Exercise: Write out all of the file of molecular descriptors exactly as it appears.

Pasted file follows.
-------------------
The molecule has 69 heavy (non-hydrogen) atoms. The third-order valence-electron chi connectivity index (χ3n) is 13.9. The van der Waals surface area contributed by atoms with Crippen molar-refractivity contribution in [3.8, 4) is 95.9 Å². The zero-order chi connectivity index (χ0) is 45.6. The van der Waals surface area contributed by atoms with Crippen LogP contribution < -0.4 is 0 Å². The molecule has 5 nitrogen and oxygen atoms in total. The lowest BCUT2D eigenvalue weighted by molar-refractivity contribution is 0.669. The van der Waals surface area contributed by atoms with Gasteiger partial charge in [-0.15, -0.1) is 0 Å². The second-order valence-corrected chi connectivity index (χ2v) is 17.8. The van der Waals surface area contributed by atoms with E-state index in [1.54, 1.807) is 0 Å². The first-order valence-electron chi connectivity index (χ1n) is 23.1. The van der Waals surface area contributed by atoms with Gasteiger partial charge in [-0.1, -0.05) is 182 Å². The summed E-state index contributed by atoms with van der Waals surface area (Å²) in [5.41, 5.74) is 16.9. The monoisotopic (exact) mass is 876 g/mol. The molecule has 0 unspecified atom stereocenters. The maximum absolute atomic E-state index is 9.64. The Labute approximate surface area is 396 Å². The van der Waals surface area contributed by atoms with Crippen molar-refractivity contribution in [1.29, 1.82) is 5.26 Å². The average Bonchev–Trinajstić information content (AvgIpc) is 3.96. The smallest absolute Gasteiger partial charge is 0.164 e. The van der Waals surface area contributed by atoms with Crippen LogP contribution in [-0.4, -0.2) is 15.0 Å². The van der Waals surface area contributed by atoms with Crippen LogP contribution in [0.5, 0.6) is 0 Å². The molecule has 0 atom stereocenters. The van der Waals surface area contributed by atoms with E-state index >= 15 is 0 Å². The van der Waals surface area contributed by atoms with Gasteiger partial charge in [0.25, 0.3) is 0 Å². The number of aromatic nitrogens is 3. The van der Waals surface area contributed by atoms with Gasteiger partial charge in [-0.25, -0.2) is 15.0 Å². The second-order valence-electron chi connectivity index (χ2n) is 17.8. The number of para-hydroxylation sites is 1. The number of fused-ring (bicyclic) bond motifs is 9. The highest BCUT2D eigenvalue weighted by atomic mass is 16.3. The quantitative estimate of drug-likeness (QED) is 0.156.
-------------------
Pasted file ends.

The molecule has 69 heavy (non-hydrogen) atoms. The third-order valence-electron chi connectivity index (χ3n) is 13.9. The van der Waals surface area contributed by atoms with Crippen molar-refractivity contribution in [3.8, 4) is 95.9 Å². The zero-order chi connectivity index (χ0) is 45.6. The van der Waals surface area contributed by atoms with Crippen LogP contribution < -0.4 is 0 Å². The molecule has 5 nitrogen and oxygen atoms in total. The lowest BCUT2D eigenvalue weighted by molar-refractivity contribution is 0.669. The van der Waals surface area contributed by atoms with Gasteiger partial charge in [-0.15, -0.1) is 0 Å². The second-order valence-corrected chi connectivity index (χ2v) is 17.8. The van der Waals surface area contributed by atoms with E-state index in [1.54, 1.807) is 0 Å². The first-order valence-electron chi connectivity index (χ1n) is 23.1. The van der Waals surface area contributed by atoms with Gasteiger partial charge in [-0.1, -0.05) is 182 Å². The summed E-state index contributed by atoms with van der Waals surface area (Å²) in [5.41, 5.74) is 16.9. The monoisotopic (exact) mass is 876 g/mol. The molecule has 0 unspecified atom stereocenters. The maximum absolute atomic E-state index is 9.64. The Labute approximate surface area is 396 Å². The van der Waals surface area contributed by atoms with Crippen molar-refractivity contribution in [1.29, 1.82) is 5.26 Å². The average Bonchev–Trinajstić information content (AvgIpc) is 3.96. The smallest absolute Gasteiger partial charge is 0.164 e. The van der Waals surface area contributed by atoms with Crippen LogP contribution in [-0.4, -0.2) is 15.0 Å². The van der Waals surface area contributed by atoms with Crippen LogP contribution in [0.5, 0.6) is 0 Å². The molecule has 0 atom stereocenters. The van der Waals surface area contributed by atoms with E-state index >= 15 is 0 Å². The van der Waals surface area contributed by atoms with Gasteiger partial charge in [0.25, 0.3) is 0 Å². The number of aromatic nitrogens is 3. The van der Waals surface area contributed by atoms with Gasteiger partial charge in [-0.25, -0.2) is 15.0 Å². The second-order valence-electron chi connectivity index (χ2n) is 17.8. The number of para-hydroxylation sites is 1. The number of fused-ring (bicyclic) bond motifs is 9. The highest BCUT2D eigenvalue weighted by atomic mass is 16.3. The quantitative estimate of drug-likeness (QED) is 0.156.